Polaris Industries Inc. (NYSE:PII) provided an update to its full-year guidance on Sept. 12. The company now expects full-year 2016 earnings to be in the range of $3.30 to $3.80 per diluted share, $2.50 to $2.70 per diluted share lower than previously expected of which approximately two-thirds is expected to be incurred in the third quarter. Polaris also expects total company sales for the full-year 2016 to be down in the mid- to high-single digit percent range compared to previously issued guidance of flat to down 2 percent.
Since Polaris last updated its full year guidance and hosted its investor day in July, the company has experienced additional RZR thermal-related issues and was unable to sufficiently validate the initially identified RZR Turbo recall repair, necessitating a more complex and expensive repair solution. As a result, the voluntary stop ride/stop sale notification issued on July 25 remained in place significantly longer than originally anticipated, delaying any sales of the highly-requested RZR Turbo vehicle. Also, given the additional RZR thermal issues, the company revalidated many of its recently introduced model year 2017 ORV products, causing a delay in shipments of those vehicles. The company believes its model year 2017 products and the more aggressive programs it has planned for the second half of 2016 will have a positive impact on off-road vehicle sales. However, given the delayed model year 2017 shipments and additional recall activity, the expected positive impact will be deferred later than the company had originally estimated.
The earnings revision of $2.50 to $2.70 per diluted share can be summarized as follows: Approximately half is related to the margin impact from delayed model year 2017 shipments, including the high-margin RZR Turbo vehicles, as the company revalidated its new model lineup and protects dealer inventory levels, along with correspondingly lower sales of the company’s high-margin parts, garments and accessories business; and about 25 percent is the result of higher promotional and customer appreciation costs to rebuild confidence and credibility with RZR owners. The remaining 25 percent is primarily related to expediting the product recall repairs, including the recently announced RZR Turbo recall, which, when combined with the one-time warranty, legal and acquisition related costs recorded in the first half of 2016, totals approximately $120 million, or about $1.20 per diluted share of costs that should be considered non-recurring in 2017.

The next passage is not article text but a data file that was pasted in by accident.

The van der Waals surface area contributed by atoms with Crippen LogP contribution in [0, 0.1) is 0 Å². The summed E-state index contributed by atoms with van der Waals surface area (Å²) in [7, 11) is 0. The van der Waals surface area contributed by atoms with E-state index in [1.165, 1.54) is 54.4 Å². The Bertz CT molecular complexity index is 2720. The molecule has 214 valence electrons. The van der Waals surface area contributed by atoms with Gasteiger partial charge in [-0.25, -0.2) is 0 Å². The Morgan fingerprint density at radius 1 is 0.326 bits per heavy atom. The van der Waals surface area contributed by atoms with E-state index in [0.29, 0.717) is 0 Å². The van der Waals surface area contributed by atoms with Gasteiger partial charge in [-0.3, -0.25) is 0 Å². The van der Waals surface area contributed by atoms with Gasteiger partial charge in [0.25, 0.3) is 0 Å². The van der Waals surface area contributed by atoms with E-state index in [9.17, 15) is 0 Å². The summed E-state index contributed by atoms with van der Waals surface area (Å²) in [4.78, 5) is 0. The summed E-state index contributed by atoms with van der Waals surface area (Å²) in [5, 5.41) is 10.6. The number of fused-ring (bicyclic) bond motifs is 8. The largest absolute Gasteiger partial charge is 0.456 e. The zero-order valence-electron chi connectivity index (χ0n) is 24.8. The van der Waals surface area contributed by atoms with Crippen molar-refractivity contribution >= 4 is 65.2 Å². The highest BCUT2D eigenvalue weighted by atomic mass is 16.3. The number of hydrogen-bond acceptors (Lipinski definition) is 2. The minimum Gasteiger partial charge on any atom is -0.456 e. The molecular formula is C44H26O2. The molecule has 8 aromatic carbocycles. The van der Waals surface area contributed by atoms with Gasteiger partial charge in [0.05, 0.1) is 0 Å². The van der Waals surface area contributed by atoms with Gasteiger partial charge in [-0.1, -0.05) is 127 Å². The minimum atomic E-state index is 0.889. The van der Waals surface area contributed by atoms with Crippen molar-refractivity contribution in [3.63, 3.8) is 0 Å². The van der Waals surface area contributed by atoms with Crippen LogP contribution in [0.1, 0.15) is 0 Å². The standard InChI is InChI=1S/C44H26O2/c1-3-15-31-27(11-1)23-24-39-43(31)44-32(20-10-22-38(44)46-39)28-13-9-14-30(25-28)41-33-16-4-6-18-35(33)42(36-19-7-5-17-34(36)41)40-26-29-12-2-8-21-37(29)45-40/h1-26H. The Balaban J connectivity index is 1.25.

“Our number one priority is to get our loyal owners back to riding safely,” stated Scott Wine, Polaris’ chairman and chief executive officer. “We share the frustration of our customers and dealers, and we are working diligently to expedite the completion of the recall repairs and significantly improve the quality and safety of our products. We are providing increased support to our dealers and RZR owners, so they can complete the necessary repairs with minimal disruption. We have engaged outside engineering experts to help accelerate the remediation process, we are sending additional repair technicians into the field to assist our dealers, and we have created a new independent safety and quality function reporting directly to me.”